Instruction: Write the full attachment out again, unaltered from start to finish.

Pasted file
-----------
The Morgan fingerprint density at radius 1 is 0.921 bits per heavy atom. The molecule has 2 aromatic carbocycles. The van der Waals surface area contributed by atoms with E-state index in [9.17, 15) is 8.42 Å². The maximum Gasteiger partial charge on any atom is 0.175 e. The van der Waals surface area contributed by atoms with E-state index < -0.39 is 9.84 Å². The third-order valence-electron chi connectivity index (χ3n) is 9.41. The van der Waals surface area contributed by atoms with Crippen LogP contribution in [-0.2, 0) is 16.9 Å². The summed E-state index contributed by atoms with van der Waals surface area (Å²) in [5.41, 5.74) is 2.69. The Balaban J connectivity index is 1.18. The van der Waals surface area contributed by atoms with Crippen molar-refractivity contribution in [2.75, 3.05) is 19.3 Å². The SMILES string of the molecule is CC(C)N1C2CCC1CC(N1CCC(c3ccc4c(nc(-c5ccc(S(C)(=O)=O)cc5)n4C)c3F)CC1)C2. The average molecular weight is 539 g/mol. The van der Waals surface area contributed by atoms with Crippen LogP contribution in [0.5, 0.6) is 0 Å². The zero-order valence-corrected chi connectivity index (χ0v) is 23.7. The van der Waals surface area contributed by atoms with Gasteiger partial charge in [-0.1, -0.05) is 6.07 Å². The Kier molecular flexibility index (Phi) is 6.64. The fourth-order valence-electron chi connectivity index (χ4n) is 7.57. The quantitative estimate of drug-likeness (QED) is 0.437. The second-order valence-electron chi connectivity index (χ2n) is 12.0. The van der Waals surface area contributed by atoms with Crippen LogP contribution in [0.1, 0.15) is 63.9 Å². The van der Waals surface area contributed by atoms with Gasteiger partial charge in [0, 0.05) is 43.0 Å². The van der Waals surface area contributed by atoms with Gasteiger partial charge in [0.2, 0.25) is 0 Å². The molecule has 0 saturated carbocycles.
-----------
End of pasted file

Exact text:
The Morgan fingerprint density at radius 1 is 0.921 bits per heavy atom. The molecule has 2 aromatic carbocycles. The van der Waals surface area contributed by atoms with E-state index in [9.17, 15) is 8.42 Å². The maximum Gasteiger partial charge on any atom is 0.175 e. The van der Waals surface area contributed by atoms with E-state index < -0.39 is 9.84 Å². The third-order valence-electron chi connectivity index (χ3n) is 9.41. The van der Waals surface area contributed by atoms with Crippen LogP contribution in [-0.2, 0) is 16.9 Å². The summed E-state index contributed by atoms with van der Waals surface area (Å²) in [5.41, 5.74) is 2.69. The Balaban J connectivity index is 1.18. The van der Waals surface area contributed by atoms with Crippen molar-refractivity contribution in [2.75, 3.05) is 19.3 Å². The SMILES string of the molecule is CC(C)N1C2CCC1CC(N1CCC(c3ccc4c(nc(-c5ccc(S(C)(=O)=O)cc5)n4C)c3F)CC1)C2. The average molecular weight is 539 g/mol. The van der Waals surface area contributed by atoms with Crippen LogP contribution in [0.5, 0.6) is 0 Å². The zero-order valence-corrected chi connectivity index (χ0v) is 23.7. The van der Waals surface area contributed by atoms with Gasteiger partial charge in [-0.1, -0.05) is 6.07 Å². The Kier molecular flexibility index (Phi) is 6.64. The fourth-order valence-electron chi connectivity index (χ4n) is 7.57. The quantitative estimate of drug-likeness (QED) is 0.437. The second-order valence-electron chi connectivity index (χ2n) is 12.0. The van der Waals surface area contributed by atoms with Crippen LogP contribution in [0.1, 0.15) is 63.9 Å². The van der Waals surface area contributed by atoms with Gasteiger partial charge in [0, 0.05) is 43.0 Å². The van der Waals surface area contributed by atoms with Gasteiger partial charge in [0.2, 0.25) is 0 Å². The molecule has 0 saturated carbocycles.